Deshaun Watson's season is over, as the quarterback is set to undergo surgery to repair his injured throwing shoulder. But, the ramifications for the Cleveland Browns and the NFL could just be beginning.
Watson's 2023 campaign comes to a close with the 28-year-old appearing in just six games while completing 61.4 percent of his passes for 1,115 yards with seven touchdowns to four interceptions, in the second-year of a five-year fully guaranteed contract.
Even before Watson's season-ending injury, teams were reluctant to come close to matching the $230 million fully-guaranteed deal that the Browns gave the star quarterback, despite being embroiled in credible sexual misconduct allegations from over two dozen women.
"I think that ship sailed the moment the Browns signed Watson to that contract," a high profile agent, who represents several starting quarterbacks across the league, told FanBuzz, on the condition of anonymity to speak candidly about a player he doesn't represent.
After returning from an 11-game suspension in 2022, Watson and the Browns have struggled to find any sort of week-to-week consistency, with the Browns posting an 8-4 record in games Watson started. Since arriving in Cleveland, Watson has completed just 59.8 percent of his passes for 2,217 yards with 14 touchdowns, nine interceptions, and he has been sacked 37 times.
Watson underwent an MRI Monday that revealed a high ankle sprain, suffered during Sunday's Browns victory over the Baltimore Ravens, as well as a fractured glenoid in his right shoulder.
The 6-3 Browns had been building some momentum towards a potential playoff run, but now those expectations have to be tempered in Watson's absence.
Cleveland hasn't exactly gotten its money worth from the Watson deal, that was made in hopes of ending a decades' long revolving door at the most important position in sports.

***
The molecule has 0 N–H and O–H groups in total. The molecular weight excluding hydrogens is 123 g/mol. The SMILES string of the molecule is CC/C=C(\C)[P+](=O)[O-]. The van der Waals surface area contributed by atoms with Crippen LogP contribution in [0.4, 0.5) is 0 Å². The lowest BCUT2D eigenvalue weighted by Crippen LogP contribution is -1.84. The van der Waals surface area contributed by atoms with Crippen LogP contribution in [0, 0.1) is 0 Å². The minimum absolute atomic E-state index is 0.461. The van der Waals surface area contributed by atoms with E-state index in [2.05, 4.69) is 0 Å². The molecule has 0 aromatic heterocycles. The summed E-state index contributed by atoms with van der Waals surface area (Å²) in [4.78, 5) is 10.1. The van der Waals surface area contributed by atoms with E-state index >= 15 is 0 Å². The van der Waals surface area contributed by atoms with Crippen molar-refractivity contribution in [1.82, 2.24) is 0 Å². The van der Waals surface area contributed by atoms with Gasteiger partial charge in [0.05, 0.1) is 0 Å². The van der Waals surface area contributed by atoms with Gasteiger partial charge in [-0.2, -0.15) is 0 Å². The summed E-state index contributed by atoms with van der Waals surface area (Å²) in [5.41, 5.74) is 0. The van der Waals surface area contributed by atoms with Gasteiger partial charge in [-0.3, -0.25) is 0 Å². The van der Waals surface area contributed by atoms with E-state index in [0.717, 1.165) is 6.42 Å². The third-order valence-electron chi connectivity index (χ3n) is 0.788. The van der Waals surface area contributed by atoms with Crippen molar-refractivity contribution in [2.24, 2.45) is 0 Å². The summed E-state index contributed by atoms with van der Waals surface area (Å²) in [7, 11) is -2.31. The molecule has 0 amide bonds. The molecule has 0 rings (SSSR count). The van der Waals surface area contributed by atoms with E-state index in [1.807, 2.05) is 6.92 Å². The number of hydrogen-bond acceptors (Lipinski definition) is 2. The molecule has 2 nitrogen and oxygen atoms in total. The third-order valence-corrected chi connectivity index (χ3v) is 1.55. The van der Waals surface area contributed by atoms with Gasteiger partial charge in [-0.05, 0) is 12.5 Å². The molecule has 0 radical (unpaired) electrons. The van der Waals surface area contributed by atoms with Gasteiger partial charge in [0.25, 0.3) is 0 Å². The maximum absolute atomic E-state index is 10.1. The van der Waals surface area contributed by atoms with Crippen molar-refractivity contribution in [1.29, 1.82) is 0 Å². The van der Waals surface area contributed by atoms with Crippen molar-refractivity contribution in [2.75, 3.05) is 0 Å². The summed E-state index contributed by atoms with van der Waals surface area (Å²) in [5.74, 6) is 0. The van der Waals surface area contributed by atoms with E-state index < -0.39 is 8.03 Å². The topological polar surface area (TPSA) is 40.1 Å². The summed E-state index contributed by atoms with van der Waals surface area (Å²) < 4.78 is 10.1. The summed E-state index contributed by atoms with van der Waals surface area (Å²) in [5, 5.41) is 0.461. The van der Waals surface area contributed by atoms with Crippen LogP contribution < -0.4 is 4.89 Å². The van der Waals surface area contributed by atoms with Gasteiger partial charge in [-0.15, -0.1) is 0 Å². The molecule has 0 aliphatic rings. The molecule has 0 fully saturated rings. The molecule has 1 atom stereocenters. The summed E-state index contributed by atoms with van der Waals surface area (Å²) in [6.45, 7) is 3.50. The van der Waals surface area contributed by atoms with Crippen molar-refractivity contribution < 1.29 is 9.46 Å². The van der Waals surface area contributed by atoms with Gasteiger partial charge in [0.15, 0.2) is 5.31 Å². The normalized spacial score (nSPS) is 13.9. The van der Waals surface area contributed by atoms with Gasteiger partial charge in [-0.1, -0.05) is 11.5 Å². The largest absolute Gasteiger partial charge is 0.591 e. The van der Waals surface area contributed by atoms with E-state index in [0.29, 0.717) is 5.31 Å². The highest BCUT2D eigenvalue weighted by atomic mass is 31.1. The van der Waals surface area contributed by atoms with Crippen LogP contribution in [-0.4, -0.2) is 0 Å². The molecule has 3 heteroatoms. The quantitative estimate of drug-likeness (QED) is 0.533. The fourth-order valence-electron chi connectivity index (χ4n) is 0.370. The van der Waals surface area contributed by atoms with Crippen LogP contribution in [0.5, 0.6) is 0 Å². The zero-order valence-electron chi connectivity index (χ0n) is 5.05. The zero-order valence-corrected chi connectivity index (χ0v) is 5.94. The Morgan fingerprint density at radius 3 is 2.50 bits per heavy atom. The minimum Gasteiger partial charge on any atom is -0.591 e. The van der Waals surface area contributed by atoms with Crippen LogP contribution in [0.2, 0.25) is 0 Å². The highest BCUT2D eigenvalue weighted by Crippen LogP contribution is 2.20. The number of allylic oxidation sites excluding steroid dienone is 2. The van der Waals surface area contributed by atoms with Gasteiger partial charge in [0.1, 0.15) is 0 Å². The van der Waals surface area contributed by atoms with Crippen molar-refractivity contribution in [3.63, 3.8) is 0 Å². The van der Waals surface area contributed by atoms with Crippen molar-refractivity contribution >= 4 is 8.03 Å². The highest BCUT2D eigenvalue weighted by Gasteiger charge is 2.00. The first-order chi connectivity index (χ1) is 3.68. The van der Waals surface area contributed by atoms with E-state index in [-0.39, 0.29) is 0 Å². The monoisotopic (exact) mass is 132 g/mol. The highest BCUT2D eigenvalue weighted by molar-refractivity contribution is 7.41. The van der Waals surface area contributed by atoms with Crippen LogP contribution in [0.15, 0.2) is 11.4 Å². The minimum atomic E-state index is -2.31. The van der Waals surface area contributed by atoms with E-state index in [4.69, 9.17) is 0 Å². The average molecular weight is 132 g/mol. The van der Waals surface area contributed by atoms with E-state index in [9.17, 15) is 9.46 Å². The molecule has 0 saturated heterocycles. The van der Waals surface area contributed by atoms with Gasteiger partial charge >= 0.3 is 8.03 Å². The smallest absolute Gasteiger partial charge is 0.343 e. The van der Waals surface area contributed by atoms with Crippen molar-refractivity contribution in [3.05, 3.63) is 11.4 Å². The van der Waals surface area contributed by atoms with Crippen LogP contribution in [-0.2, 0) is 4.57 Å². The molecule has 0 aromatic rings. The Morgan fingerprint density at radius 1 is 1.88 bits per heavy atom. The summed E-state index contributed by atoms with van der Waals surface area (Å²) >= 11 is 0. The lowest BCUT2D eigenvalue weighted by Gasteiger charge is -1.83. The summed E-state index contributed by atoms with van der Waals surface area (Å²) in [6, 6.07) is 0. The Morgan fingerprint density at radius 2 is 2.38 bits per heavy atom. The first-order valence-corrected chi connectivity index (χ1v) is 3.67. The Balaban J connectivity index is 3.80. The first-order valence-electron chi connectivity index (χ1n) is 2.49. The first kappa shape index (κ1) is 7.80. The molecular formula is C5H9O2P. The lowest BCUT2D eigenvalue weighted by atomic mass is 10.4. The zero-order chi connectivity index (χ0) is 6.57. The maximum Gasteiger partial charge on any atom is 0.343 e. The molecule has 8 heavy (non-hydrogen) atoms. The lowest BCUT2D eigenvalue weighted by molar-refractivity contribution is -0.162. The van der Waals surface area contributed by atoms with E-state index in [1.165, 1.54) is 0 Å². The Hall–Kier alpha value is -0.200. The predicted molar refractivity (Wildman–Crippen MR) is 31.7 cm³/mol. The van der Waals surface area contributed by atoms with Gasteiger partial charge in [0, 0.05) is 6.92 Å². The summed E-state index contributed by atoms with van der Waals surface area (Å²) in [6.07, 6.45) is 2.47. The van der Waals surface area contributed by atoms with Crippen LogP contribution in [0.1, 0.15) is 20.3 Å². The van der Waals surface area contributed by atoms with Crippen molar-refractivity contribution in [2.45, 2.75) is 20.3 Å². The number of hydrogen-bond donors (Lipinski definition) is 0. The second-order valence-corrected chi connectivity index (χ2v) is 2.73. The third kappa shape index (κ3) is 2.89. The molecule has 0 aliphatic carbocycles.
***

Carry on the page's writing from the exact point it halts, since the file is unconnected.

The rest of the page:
Just don't expect many teams to follow the Browns' lead, especially after how this particular contract has worked out.
"When we were doing negotiations with a new ownership group," the agent said. "The first words out of their mouth were 'we are not doing a fully-guaranteed contract.' Now, ask yourself, why would these super-rich, new owners say that? The owners got together and said 'never again.'"
Even when the New York Jets reworked Aaron Rodgers contract, after acquiring him in a trade with the Green Bay Packers this spring, only $75 million was fully guaranteed on the new three-year pact worth $112.5 million.
"I don't think the fully guaranteed contracts were favorable even before this injury," former NFL Executive of The Year Randy Mueller, told FanBuzz. "So, I think that was always going to be a one-off deal. But, this injury seems problematic on top of that. His right throwing shoulder, yikes. This deal becomes even more problematic as the cap numbers go up in the final years of this deal. Deshaun's deal is $63 million against the cap in 2024, 2025, and 2026."
With Watson sidelined, and staring into a future where a quarterback who has played a full season just once since 2019 accounting for 24 percent of the team's salary cap next season, not to mention attempting to make a playoff push in the hyper-competitive AFC North without their starter.
P.J. Walker has passed for 618 yards with one touchdown but five interceptions in his four starts.
Walker and the Browns take on the Pittsburgh Steelers on Sunday in Cleveland, and now face a remaining slate of opponents who boast a .493 winning percentage, as the 19th-toughest finishing stretch.
At this point, Watson and the Browns could prove to be a cautionary tale for the rest of the NFL, for more reasons than one.
"I think the biggest story here," Mueller explains. "Is that you need to commit legitimate dollars, and legitimate planning, towards a backup quarterback."
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